Since Australia has a popular drinking culture, it’s common for people to drink alcohol at many social and recreational gatherings. Because of this, it’s not always easy to differentiate social drinking from problem drinking.
Why is Alcohol Addictive?
Alcohol carries certain properties that make it very appealing to many individuals. It’s known to temporarily numb the mind in such a way, that it can help people forget about their inhibitions/ troubles. It can also reduce anxiety, induce feelings of happiness and relieve depression. Apart from these behavioural changes that people experience after consuming alcohol, there are also a few chemical changes that occur. These internal chemical alterations can be equally addictive. Scientists suggest that alcohol triggers the release of brain endorphins. These are feel-good chemicals that are associated with pleasure and pain-relief. The higher the levels of endorphins released, the more intoxicated and euphoric drinkers feel.
Apart from triggering the release of endorphins, alcohol also suppresses some portions of the brain that control important functions like decision-making and impulse control. It’s the main reason why people who are under the influence of alcohol tend to drink more, and engage in socially unacceptable behaviours. When alcohol starts turning off portions of the brain involved in decision-making, the dorsal striatum or the part of the brain that controls motivation and habit formation takes over. This eventually contributes to the emergence of habitual behaviours like alcohol abuse. Experts tell us that the brains of heavy drinkers are changed in such a way that they find alcohol pleasant. Their drinking patterns become more severe if the addiction is left untreated.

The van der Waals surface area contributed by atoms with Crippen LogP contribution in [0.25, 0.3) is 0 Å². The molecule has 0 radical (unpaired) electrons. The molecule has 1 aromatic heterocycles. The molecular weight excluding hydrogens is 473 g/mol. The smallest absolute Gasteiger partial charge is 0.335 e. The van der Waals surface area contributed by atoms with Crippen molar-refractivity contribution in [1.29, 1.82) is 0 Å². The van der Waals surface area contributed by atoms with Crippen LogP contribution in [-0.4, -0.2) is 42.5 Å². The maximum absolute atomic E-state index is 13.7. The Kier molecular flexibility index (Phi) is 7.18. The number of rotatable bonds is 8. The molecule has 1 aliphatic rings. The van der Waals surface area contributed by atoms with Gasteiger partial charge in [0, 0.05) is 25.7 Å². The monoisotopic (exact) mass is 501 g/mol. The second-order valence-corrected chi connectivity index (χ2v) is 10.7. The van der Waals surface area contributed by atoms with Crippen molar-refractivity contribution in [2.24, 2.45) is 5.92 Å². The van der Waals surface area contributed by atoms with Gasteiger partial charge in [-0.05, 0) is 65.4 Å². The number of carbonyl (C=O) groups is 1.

It is quite challenging to identify the symptoms of alcoholism as most drinkers tend to be very discreet about their drinking habits and become upset when confronted. These are some of the most common signs that their close friends and family members notice.
- Sufferers feel ashamed or even guilty about their drinking habits
- They tend to forget what they were doing or saying while they were consuming alcohol